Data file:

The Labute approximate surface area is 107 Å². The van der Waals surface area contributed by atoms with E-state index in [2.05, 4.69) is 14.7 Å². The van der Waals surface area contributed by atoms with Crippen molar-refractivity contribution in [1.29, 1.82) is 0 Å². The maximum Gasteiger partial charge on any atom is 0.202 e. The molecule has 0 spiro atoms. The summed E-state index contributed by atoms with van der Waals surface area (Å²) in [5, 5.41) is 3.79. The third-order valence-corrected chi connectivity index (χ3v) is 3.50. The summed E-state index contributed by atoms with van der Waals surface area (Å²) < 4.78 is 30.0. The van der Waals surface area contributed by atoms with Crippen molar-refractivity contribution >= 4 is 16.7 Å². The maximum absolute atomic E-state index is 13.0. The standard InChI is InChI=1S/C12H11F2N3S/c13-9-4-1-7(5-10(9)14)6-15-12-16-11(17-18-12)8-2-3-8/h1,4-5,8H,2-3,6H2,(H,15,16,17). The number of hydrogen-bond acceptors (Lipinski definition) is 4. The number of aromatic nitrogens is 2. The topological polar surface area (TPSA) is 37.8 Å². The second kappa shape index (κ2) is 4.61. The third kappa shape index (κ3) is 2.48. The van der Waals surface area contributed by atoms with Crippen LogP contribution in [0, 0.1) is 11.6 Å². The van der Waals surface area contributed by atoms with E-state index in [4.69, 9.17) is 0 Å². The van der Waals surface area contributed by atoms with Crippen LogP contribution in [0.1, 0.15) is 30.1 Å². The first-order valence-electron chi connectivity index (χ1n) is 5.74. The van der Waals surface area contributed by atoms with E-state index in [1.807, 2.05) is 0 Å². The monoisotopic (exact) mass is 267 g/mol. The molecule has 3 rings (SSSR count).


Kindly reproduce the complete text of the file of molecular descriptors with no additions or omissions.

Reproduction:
The Labute approximate surface area is 107 Å². The van der Waals surface area contributed by atoms with E-state index in [2.05, 4.69) is 14.7 Å². The van der Waals surface area contributed by atoms with Crippen molar-refractivity contribution in [1.29, 1.82) is 0 Å². The maximum Gasteiger partial charge on any atom is 0.202 e. The molecule has 0 spiro atoms. The summed E-state index contributed by atoms with van der Waals surface area (Å²) in [5, 5.41) is 3.79. The third-order valence-corrected chi connectivity index (χ3v) is 3.50. The summed E-state index contributed by atoms with van der Waals surface area (Å²) < 4.78 is 30.0. The van der Waals surface area contributed by atoms with Crippen molar-refractivity contribution >= 4 is 16.7 Å². The maximum absolute atomic E-state index is 13.0. The standard InChI is InChI=1S/C12H11F2N3S/c13-9-4-1-7(5-10(9)14)6-15-12-16-11(17-18-12)8-2-3-8/h1,4-5,8H,2-3,6H2,(H,15,16,17). The number of hydrogen-bond acceptors (Lipinski definition) is 4. The number of aromatic nitrogens is 2. The topological polar surface area (TPSA) is 37.8 Å². The second kappa shape index (κ2) is 4.61. The third kappa shape index (κ3) is 2.48. The van der Waals surface area contributed by atoms with Crippen LogP contribution in [0, 0.1) is 11.6 Å². The van der Waals surface area contributed by atoms with E-state index in [4.69, 9.17) is 0 Å². The van der Waals surface area contributed by atoms with Crippen LogP contribution in [0.1, 0.15) is 30.1 Å². The first-order valence-electron chi connectivity index (χ1n) is 5.74. The van der Waals surface area contributed by atoms with E-state index in [1.807, 2.05) is 0 Å². The monoisotopic (exact) mass is 267 g/mol. The molecule has 3 rings (SSSR count).